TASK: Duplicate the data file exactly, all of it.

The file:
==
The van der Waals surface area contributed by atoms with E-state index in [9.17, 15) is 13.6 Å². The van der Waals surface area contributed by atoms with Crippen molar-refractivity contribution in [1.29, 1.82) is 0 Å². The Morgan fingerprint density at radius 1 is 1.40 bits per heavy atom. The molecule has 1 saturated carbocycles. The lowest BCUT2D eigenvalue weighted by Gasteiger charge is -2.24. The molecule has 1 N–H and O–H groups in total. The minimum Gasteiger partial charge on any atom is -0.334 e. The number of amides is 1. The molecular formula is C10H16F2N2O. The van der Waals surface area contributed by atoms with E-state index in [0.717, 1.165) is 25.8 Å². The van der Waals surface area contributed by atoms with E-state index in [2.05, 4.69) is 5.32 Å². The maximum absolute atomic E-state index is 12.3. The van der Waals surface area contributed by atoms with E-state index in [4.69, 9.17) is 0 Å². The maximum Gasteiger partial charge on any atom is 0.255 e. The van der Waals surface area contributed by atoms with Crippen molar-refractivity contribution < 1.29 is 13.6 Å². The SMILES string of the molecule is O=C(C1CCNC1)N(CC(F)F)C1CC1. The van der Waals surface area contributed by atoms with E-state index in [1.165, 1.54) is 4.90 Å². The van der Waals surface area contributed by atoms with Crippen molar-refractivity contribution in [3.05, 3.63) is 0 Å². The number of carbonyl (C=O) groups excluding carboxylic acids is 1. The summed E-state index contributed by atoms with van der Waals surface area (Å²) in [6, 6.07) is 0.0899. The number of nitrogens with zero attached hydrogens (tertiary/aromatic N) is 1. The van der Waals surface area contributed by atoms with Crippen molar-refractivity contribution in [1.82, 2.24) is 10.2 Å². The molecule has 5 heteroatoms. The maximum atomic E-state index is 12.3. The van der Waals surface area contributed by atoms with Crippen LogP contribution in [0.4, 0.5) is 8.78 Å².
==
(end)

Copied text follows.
The van der Waals surface area contributed by atoms with E-state index in [9.17, 15) is 13.6 Å². The van der Waals surface area contributed by atoms with Crippen molar-refractivity contribution in [1.29, 1.82) is 0 Å². The Morgan fingerprint density at radius 1 is 1.40 bits per heavy atom. The molecule has 1 saturated carbocycles. The lowest BCUT2D eigenvalue weighted by Gasteiger charge is -2.24. The molecule has 1 N–H and O–H groups in total. The minimum Gasteiger partial charge on any atom is -0.334 e. The number of amides is 1. The molecular formula is C10H16F2N2O. The van der Waals surface area contributed by atoms with E-state index in [0.717, 1.165) is 25.8 Å². The van der Waals surface area contributed by atoms with E-state index in [2.05, 4.69) is 5.32 Å². The maximum absolute atomic E-state index is 12.3. The van der Waals surface area contributed by atoms with E-state index in [4.69, 9.17) is 0 Å². The maximum Gasteiger partial charge on any atom is 0.255 e. The van der Waals surface area contributed by atoms with Crippen molar-refractivity contribution < 1.29 is 13.6 Å². The SMILES string of the molecule is O=C(C1CCNC1)N(CC(F)F)C1CC1. The van der Waals surface area contributed by atoms with E-state index in [1.165, 1.54) is 4.90 Å². The van der Waals surface area contributed by atoms with Crippen molar-refractivity contribution in [3.05, 3.63) is 0 Å². The number of carbonyl (C=O) groups excluding carboxylic acids is 1. The summed E-state index contributed by atoms with van der Waals surface area (Å²) in [6, 6.07) is 0.0899. The number of nitrogens with zero attached hydrogens (tertiary/aromatic N) is 1. The van der Waals surface area contributed by atoms with Crippen molar-refractivity contribution in [1.82, 2.24) is 10.2 Å². The molecule has 5 heteroatoms. The maximum atomic E-state index is 12.3. The van der Waals surface area contributed by atoms with Crippen LogP contribution in [0.4, 0.5) is 8.78 Å².